Over dinner with a group of good friends awhile ago, I was taken aback when during one of the many lively discussions someone offered a defense of the Catholic Church in the now-old-news sex abuse scandal. I had previously operated under the assumption that even the biggest Church apologist would hesitate to venture in that direction in any public debate in a mixed crowd no matter what justifications one might conjure up in private. Yes, my friend is a practicing Catholic who attends church every week, but I had assumed that her association would increase rather than diminish her outrage. Not so.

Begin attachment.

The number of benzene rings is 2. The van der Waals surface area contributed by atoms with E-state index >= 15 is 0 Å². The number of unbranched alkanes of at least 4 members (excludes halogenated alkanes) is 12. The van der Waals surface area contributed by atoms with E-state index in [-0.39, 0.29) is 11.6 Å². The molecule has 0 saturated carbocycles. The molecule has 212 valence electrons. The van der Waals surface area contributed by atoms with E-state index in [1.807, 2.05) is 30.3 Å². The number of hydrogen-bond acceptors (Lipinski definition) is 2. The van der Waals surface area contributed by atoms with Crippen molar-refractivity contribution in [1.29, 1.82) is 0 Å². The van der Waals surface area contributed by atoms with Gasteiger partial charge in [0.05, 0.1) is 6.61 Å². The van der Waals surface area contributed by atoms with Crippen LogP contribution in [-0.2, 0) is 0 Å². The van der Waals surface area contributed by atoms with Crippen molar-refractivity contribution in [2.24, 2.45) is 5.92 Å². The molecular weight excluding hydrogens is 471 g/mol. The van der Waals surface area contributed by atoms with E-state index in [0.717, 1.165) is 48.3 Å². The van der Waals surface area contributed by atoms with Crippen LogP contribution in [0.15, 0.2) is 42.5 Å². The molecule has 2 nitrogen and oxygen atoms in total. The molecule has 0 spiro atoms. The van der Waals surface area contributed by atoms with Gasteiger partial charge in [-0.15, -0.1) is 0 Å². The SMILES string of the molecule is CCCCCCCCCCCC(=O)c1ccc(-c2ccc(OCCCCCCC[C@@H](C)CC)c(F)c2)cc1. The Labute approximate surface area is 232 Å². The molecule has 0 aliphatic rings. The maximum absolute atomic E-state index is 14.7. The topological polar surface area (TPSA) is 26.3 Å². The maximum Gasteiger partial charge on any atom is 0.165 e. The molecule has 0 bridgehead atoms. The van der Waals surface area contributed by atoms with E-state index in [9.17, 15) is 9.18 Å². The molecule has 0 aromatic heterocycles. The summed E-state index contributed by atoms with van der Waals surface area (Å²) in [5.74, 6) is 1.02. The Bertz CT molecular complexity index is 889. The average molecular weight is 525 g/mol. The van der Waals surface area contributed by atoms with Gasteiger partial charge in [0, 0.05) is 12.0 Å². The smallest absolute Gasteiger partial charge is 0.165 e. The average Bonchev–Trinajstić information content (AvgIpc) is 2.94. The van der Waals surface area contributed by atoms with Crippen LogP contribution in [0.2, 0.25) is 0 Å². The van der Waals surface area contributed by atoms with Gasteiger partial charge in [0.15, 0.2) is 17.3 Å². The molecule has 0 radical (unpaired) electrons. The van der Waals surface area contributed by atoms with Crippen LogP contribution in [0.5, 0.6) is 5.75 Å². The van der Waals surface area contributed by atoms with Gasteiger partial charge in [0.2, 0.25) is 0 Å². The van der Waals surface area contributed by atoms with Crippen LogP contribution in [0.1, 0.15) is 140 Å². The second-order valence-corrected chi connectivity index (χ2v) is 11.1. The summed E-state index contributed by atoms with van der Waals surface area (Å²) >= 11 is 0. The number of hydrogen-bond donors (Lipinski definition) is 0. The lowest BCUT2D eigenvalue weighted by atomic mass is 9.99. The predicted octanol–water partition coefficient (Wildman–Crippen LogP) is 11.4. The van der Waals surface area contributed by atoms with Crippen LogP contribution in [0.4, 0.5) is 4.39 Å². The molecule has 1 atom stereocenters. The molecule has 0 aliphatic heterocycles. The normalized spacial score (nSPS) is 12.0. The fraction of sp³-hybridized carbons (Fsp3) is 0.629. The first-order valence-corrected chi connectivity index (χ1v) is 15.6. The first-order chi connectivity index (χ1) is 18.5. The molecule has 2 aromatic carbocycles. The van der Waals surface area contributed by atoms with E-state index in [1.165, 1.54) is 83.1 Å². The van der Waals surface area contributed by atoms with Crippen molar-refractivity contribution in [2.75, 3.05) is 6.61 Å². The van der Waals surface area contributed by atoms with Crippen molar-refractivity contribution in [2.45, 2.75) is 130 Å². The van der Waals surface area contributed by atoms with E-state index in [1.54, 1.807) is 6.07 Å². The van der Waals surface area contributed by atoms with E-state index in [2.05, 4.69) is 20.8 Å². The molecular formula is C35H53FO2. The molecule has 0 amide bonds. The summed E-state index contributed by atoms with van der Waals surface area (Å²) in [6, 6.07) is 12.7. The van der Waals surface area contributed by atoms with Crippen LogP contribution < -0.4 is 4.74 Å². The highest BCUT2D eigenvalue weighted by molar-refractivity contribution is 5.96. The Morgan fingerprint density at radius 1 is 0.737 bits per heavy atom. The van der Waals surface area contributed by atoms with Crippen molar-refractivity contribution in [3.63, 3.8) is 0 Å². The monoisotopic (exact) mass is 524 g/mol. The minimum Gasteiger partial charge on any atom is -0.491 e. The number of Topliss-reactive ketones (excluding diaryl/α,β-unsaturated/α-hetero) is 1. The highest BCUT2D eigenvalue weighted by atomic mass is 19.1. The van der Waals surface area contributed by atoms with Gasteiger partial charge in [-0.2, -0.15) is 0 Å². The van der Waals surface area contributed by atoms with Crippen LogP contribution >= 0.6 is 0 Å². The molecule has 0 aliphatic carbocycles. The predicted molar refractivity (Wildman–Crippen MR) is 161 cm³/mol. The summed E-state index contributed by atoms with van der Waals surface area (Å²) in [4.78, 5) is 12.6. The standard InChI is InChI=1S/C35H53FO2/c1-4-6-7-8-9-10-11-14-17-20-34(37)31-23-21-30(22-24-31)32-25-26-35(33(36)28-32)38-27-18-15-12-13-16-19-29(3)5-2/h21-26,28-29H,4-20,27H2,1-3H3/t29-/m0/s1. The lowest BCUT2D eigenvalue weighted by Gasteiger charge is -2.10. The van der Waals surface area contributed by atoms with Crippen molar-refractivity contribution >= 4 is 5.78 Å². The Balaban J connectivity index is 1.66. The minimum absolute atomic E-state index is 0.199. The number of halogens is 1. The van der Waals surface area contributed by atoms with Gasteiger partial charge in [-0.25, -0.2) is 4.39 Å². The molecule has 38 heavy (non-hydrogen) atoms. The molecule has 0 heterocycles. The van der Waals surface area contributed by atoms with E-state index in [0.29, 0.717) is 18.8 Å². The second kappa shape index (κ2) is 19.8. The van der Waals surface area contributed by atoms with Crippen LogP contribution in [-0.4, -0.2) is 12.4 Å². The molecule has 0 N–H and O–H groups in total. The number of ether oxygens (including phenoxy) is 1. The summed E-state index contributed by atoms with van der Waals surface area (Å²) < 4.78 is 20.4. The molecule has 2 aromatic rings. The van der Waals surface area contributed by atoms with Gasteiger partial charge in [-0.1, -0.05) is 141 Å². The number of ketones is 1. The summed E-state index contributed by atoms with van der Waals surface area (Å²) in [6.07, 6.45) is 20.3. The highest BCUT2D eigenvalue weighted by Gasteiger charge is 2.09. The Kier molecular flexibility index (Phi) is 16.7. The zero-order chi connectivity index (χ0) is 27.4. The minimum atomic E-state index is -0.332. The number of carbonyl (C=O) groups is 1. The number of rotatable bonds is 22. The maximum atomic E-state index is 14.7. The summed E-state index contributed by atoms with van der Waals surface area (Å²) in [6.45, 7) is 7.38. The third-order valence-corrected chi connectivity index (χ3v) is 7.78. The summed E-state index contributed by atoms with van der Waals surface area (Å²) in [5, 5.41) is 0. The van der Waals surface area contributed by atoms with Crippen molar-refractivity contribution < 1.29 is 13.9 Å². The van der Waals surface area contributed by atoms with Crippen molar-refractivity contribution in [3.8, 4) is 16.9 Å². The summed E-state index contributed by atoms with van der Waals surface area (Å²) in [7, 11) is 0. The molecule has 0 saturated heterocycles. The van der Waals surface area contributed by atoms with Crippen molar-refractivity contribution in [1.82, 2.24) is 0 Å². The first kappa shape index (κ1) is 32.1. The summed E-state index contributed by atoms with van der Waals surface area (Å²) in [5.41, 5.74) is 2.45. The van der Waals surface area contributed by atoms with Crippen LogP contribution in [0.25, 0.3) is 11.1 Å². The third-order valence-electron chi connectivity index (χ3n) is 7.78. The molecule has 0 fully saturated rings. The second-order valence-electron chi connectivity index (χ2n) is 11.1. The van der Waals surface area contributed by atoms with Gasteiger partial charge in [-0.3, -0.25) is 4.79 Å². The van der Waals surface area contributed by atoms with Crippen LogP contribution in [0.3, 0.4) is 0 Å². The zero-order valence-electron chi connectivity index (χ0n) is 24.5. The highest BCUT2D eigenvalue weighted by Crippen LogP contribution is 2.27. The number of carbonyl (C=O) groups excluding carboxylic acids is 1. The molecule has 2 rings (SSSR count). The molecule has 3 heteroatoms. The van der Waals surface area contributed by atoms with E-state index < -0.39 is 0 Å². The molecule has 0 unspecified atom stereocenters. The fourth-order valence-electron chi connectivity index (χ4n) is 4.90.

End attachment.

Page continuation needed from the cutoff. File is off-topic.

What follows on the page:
Her defense did not attempt to dismiss the facts of the case or diminish the horror of the crimes. Rather my friend offered a defense of relativity: the Church is a human institution and the number of sex abusers is no greater proportionally than in the general population. There was the tangential argument that the media unfairly targeted the Church and so gave the impression of a larger problem than really exists. Finally, coming soon after the Sandusky scandal at Penn State, she argued that the problem of pedophilia is perhaps even more prevalent in the world of sports, or at a minimum at least as bad. She posited that, as with the Church, in the case of Penn State plenty of people in a position of authority chose to turn a blind eye.